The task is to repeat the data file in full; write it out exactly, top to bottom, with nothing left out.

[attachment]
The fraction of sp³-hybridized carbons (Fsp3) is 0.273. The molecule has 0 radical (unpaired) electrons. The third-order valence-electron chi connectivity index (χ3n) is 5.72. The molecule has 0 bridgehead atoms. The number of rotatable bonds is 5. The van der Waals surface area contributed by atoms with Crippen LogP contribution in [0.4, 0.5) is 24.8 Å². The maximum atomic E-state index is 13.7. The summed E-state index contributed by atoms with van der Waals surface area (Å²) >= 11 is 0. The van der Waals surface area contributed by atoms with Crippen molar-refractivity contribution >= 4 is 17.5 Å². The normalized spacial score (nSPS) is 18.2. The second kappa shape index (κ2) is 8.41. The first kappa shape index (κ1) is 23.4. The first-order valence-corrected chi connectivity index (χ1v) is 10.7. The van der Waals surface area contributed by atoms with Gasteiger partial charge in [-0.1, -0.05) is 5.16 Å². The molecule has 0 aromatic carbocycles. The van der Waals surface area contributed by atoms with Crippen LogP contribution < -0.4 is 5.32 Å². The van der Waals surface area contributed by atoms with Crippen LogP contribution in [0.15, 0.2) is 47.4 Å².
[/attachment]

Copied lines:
The fraction of sp³-hybridized carbons (Fsp3) is 0.273. The molecule has 0 radical (unpaired) electrons. The third-order valence-electron chi connectivity index (χ3n) is 5.72. The molecule has 0 bridgehead atoms. The number of rotatable bonds is 5. The van der Waals surface area contributed by atoms with Crippen LogP contribution in [0.4, 0.5) is 24.8 Å². The maximum atomic E-state index is 13.7. The summed E-state index contributed by atoms with van der Waals surface area (Å²) >= 11 is 0. The van der Waals surface area contributed by atoms with Crippen molar-refractivity contribution >= 4 is 17.5 Å². The normalized spacial score (nSPS) is 18.2. The second kappa shape index (κ2) is 8.41. The first kappa shape index (κ1) is 23.4. The first-order valence-corrected chi connectivity index (χ1v) is 10.7. The van der Waals surface area contributed by atoms with Gasteiger partial charge in [-0.1, -0.05) is 5.16 Å². The molecule has 0 aromatic carbocycles. The van der Waals surface area contributed by atoms with Crippen LogP contribution < -0.4 is 5.32 Å². The van der Waals surface area contributed by atoms with Crippen LogP contribution in [0.15, 0.2) is 47.4 Å².